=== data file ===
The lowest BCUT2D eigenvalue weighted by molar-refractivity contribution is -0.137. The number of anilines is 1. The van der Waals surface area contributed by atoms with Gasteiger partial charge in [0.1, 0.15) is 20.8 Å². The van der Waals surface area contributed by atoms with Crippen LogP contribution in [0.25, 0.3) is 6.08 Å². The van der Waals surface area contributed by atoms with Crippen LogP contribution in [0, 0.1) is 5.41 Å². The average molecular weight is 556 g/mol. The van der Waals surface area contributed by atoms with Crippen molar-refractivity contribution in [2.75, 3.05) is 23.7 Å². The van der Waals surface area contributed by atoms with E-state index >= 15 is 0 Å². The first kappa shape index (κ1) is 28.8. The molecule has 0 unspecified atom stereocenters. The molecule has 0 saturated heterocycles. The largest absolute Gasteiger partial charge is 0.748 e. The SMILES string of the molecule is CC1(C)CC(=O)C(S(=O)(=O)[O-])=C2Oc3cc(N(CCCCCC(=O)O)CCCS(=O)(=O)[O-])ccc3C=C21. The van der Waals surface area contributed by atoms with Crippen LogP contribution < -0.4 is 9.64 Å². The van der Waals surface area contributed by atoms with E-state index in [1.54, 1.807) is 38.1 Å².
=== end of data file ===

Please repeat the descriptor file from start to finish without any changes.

The lowest BCUT2D eigenvalue weighted by molar-refractivity contribution is -0.137. The number of anilines is 1. The van der Waals surface area contributed by atoms with Gasteiger partial charge in [0.1, 0.15) is 20.8 Å². The van der Waals surface area contributed by atoms with Crippen LogP contribution in [0.25, 0.3) is 6.08 Å². The van der Waals surface area contributed by atoms with Crippen LogP contribution in [0, 0.1) is 5.41 Å². The average molecular weight is 556 g/mol. The van der Waals surface area contributed by atoms with Crippen molar-refractivity contribution in [2.75, 3.05) is 23.7 Å². The van der Waals surface area contributed by atoms with E-state index >= 15 is 0 Å². The first kappa shape index (κ1) is 28.8. The molecule has 0 unspecified atom stereocenters. The molecule has 0 saturated heterocycles. The largest absolute Gasteiger partial charge is 0.748 e. The SMILES string of the molecule is CC1(C)CC(=O)C(S(=O)(=O)[O-])=C2Oc3cc(N(CCCCCC(=O)O)CCCS(=O)(=O)[O-])ccc3C=C21. The van der Waals surface area contributed by atoms with Crippen LogP contribution < -0.4 is 9.64 Å². The van der Waals surface area contributed by atoms with E-state index in [1.54, 1.807) is 38.1 Å².